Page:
Klarna released its financial report for 2022 recording a seismic SEK 10.4bn ($1bn) in losses, indicative of the overall market struggles of the previous year. 

Annual losses increased year-over-year (YoY) by 47%, from SEK 7.1bn ($680m) in Q4 ‘21, making it the highest recorded losses Klarna has faced since its inception in 2005. 

The downturn for Klarna comes after the firm reached significant heights in 2021 – boasting a $46bn valuation and becoming one of the most valuable global fintechs.

But in 2022, Klarna took a hit due to what its CEO and Founder Sebastian Siematkowski described as the change in the ‘global political and economic environment’ contributed to major cost cutting changes. 

The BNPL firm decreased its workforce by 10% last June and whilst it posted a record-high funding round of $800m last summer, its substantial valuation significantly dropped by 85% to $6.5m. 

“2022 has been a year of significant change in the global political and economic environment. The ongoing war in Ukraine and the threat, and in some cases reality, of economic recession have impacted us all in some way,” said Siematkowski. 

“The accompanying shift in investor sentiment from a total focus on growth to profitability had wide-ranging effects. At Klarna, it has required some hard but necessary decisions.”

Despite this however, Klarna still remains a highly profitable fintech business, boasting a 20% rise in revenue YoY, from SEK 4.69bn ($451m) Q4 ‘21 to SEK 5.64bn ($542m). 

The Sweden-based firm attributed much of the growth in revenue down to its rapidly growing presence in the US, which now stands at 34m consumers as Klarna’s largest market. 

Gross Merchandise Value (GMV) of Klarna loans rose by 71% in the US YoY and 19% overall from the previous year. Credit losses also dropped by 18% YoY from SEK 1.7bn ($163m) in Q4 ‘21 to SEK 1.4bn ($134m) in Q4 ‘22. 

“We are making concrete progress towards profitability, simultaneously driving growth well ahead of e-commerce, and reducing credit losses and costs,” affirmed Siematkowski.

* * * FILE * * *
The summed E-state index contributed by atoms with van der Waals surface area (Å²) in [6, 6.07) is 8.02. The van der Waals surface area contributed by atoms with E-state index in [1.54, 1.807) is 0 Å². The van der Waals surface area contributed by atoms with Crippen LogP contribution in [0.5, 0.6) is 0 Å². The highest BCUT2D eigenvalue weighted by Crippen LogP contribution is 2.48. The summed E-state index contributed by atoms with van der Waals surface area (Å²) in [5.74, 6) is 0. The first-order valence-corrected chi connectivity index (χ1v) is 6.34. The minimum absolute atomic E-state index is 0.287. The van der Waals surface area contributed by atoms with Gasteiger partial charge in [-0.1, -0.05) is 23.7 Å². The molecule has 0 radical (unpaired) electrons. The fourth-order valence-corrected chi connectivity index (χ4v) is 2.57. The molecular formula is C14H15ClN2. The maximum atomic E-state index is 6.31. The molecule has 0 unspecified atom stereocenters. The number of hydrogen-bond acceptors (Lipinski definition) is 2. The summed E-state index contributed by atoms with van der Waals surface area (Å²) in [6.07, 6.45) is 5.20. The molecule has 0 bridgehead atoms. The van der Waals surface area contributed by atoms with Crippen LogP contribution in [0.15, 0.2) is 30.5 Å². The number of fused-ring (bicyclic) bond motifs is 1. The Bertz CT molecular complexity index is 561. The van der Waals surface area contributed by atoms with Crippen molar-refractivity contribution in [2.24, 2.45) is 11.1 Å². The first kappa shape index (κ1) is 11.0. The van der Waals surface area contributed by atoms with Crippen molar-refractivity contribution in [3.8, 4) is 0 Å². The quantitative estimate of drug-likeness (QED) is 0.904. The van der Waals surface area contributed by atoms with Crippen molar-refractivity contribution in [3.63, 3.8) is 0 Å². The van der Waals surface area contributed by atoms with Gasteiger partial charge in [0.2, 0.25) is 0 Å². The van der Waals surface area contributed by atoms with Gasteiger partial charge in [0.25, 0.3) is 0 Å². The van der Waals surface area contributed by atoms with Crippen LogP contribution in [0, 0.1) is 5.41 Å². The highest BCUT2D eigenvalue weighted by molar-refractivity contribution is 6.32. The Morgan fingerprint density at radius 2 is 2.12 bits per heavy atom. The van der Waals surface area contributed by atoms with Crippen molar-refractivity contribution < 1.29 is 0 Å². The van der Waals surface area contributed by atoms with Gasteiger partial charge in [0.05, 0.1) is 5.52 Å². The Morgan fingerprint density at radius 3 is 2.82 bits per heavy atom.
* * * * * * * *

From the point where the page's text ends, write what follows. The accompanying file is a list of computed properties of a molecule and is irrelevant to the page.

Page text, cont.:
“The changing macroeconomic environment provided a perfect case study for the company’s agility, with Klarna delivering two consecutive quarters of reduced credit losses in the second half of the year – including the peak shopping periods of Black Week and Christmas, whilst maintaining growth.

“I am super excited about 2023 and our strong product pipeline that will help consumers save even more time and money, and worry less.”

One other key development in the BNPL sector was heightened regulatory awareness of the sector, as it still remains largely unregulated in many major countries. 

The UK laid out plans in February this year to take a stranglehold of the BNPL sector in the country with a deeper focus on protecting customers from credit they cannot afford, with Treasury Economic Secretary Andrew Griffith stating that ‘people should be able to access affordable credit, but with clear protections in place’.

Klarna responded to the UK government, which has drafted a BNPL legislation, by stating it is ‘engaging with this consultation’ and “welcomes” the approach from the government. 

A Klarna spokesperson said: “Klarna welcomes this announcement and sees such reform as an opportunity to update the regulation of consumer credit so that it drives better outcomes for consumers. 

“Updated regulation will ensure the UK credit sector remains competitive and consumers are protected to a high standard. Klarna will engage with this consultation in Q1 ‘23.”